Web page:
123-15 Gravesoil Microbial Community Structure During Carcass Decomposition.

Poster Number 329

See more from this Division: S03 Soil Biology & Biochemistry
See more from this Session: Microbe, Plant , and Soil Interactions (Includes Graduate Student Poster Competition)
Monday, October 17, 2011
Henry Gonzalez Convention Center, Hall C
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Amy Maile, Rhae Drijber and David Carter, Department of Agronomy and Horticulture, University of Nebraska - Lincoln, Lincoln, NE
Estimating postmortem interval (PMI) is important to every death investigation.  It allows us to accept or reject alibis as well as identify victims. At present forensic entomology is arguably the most reliable means to accurately estimate PMI at outdoor death scenes. However, active blowfly larvae, which are critical to insect based estimates of PMI, can leave a body as soon as ten days postmortem. In these cases, forensic science is ill equipped to estimate PMI accurately. A controlled laboratory experiment was conducted to determine if soil microbial ecology can be used to estimate PMI. To evaluate this we constructed incubation units comprised of petri dishes filled with 360 g of washed sea sand inoculated with 40 g of Pawnee clay loam soil. Incubation units were calibrated to a water holding capacity of 55% and left to equilibrate in plastic chambers for seven days after which a mouse carcass was placed on its left side on the sand within 30 minutes of death. Nylon mesh was used to cover the plastic container to prevent insect colonization. The temperature was kept at approximately 20C and the water content of the sand was maintained at 55%. Carcass decomposition was monitored every day for 35 days using a decomposition scoring system. In addition, carcass mass loss was measured at 8, 14, 21, 28 and 35 days postmortem. A destructive harvest design was used to avoid the influence of carcass disturbance on the rate of decomposition. Following carcass harvest, sand was collected and analyzed for lipid phosphorus, fatty acids, pH, total nitrogen, and total carbon. The experiment was replicated four times and controls (sand with no carcass) were used. The potential of fatty acids to characterize gravesoil microbial community will be discussed with the ultimate aim of estimating PMI.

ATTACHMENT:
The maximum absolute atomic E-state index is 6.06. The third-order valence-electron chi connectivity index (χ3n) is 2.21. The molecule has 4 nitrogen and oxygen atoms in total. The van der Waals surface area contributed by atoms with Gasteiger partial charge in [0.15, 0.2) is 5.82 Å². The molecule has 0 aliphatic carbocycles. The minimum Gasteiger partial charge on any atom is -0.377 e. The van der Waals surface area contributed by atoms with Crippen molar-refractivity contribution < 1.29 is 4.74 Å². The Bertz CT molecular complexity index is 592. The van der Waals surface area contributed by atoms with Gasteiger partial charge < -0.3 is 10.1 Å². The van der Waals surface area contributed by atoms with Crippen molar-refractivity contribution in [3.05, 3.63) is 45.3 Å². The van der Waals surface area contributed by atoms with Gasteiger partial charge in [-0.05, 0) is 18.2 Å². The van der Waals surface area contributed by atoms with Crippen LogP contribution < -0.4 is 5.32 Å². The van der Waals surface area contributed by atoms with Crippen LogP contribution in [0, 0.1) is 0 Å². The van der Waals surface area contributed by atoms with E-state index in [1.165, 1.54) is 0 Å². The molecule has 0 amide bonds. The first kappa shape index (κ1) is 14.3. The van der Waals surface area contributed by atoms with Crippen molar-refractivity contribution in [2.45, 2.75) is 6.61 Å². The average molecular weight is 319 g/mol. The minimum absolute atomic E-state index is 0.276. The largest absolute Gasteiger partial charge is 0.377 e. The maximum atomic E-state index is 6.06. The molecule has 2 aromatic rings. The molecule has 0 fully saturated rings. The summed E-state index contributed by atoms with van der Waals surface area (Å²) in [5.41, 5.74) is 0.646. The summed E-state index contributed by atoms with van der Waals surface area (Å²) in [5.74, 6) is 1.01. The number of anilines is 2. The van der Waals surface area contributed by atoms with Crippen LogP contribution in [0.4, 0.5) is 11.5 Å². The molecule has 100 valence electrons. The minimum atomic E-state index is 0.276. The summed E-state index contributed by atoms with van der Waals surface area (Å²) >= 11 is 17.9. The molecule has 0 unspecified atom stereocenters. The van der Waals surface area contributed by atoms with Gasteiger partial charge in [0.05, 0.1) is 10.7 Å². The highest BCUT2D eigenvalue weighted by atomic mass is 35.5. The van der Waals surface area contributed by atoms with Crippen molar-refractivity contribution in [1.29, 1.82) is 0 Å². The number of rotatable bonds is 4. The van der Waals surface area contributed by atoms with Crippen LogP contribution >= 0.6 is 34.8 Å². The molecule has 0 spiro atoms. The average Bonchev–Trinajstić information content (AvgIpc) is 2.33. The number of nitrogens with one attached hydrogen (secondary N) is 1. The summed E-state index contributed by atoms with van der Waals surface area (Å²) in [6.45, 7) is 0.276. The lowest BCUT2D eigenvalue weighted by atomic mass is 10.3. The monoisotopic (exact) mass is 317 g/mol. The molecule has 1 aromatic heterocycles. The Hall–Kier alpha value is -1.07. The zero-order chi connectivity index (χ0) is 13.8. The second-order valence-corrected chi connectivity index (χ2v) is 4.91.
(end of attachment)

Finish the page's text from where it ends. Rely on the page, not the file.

See more from this Division: S03 Soil Biology & Biochemistry
See more from this Session: Microbe, Plant , and Soil Interactions (Includes Graduate Student Poster Competition)